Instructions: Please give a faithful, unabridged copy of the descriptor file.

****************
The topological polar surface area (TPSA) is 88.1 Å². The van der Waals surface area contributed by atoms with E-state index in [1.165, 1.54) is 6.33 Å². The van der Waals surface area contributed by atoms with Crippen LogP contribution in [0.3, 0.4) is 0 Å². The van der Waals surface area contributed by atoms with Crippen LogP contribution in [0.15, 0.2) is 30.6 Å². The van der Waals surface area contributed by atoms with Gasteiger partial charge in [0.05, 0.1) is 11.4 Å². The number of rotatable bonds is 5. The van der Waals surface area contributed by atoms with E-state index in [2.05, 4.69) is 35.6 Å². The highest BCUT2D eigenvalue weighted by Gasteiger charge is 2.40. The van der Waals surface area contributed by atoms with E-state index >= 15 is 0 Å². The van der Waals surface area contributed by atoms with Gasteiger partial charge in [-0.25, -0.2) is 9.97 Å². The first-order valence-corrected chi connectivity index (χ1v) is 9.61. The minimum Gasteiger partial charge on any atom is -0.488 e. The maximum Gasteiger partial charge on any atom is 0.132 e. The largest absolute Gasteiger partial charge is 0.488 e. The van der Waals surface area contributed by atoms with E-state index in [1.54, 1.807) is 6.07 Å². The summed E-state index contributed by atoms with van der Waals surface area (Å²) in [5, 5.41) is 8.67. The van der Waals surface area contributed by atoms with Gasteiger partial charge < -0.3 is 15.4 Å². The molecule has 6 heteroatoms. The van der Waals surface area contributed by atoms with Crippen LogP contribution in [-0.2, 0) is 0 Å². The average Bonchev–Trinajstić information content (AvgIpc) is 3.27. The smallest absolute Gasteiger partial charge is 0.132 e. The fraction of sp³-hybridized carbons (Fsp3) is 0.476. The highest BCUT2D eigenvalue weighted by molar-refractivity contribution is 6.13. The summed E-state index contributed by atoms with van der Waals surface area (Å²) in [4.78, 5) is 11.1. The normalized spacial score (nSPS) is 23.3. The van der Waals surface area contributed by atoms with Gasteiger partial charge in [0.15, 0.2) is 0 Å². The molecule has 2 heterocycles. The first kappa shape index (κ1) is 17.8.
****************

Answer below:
The topological polar surface area (TPSA) is 88.1 Å². The van der Waals surface area contributed by atoms with E-state index in [1.165, 1.54) is 6.33 Å². The van der Waals surface area contributed by atoms with Crippen LogP contribution in [0.3, 0.4) is 0 Å². The van der Waals surface area contributed by atoms with Crippen LogP contribution in [0.15, 0.2) is 30.6 Å². The van der Waals surface area contributed by atoms with Gasteiger partial charge in [0.05, 0.1) is 11.4 Å². The number of rotatable bonds is 5. The van der Waals surface area contributed by atoms with E-state index in [2.05, 4.69) is 35.6 Å². The highest BCUT2D eigenvalue weighted by Gasteiger charge is 2.40. The van der Waals surface area contributed by atoms with E-state index >= 15 is 0 Å². The van der Waals surface area contributed by atoms with Gasteiger partial charge in [-0.25, -0.2) is 9.97 Å². The first-order valence-corrected chi connectivity index (χ1v) is 9.61. The minimum Gasteiger partial charge on any atom is -0.488 e. The maximum Gasteiger partial charge on any atom is 0.132 e. The largest absolute Gasteiger partial charge is 0.488 e. The van der Waals surface area contributed by atoms with E-state index in [1.54, 1.807) is 6.07 Å². The summed E-state index contributed by atoms with van der Waals surface area (Å²) in [5, 5.41) is 8.67. The van der Waals surface area contributed by atoms with Gasteiger partial charge < -0.3 is 15.4 Å². The molecule has 6 heteroatoms. The van der Waals surface area contributed by atoms with Crippen LogP contribution in [-0.2, 0) is 0 Å². The average Bonchev–Trinajstić information content (AvgIpc) is 3.27. The smallest absolute Gasteiger partial charge is 0.132 e. The fraction of sp³-hybridized carbons (Fsp3) is 0.476. The highest BCUT2D eigenvalue weighted by molar-refractivity contribution is 6.13. The summed E-state index contributed by atoms with van der Waals surface area (Å²) in [4.78, 5) is 11.1. The normalized spacial score (nSPS) is 23.3. The van der Waals surface area contributed by atoms with Gasteiger partial charge in [0.15, 0.2) is 0 Å². The molecule has 2 heterocycles. The first kappa shape index (κ1) is 17.8.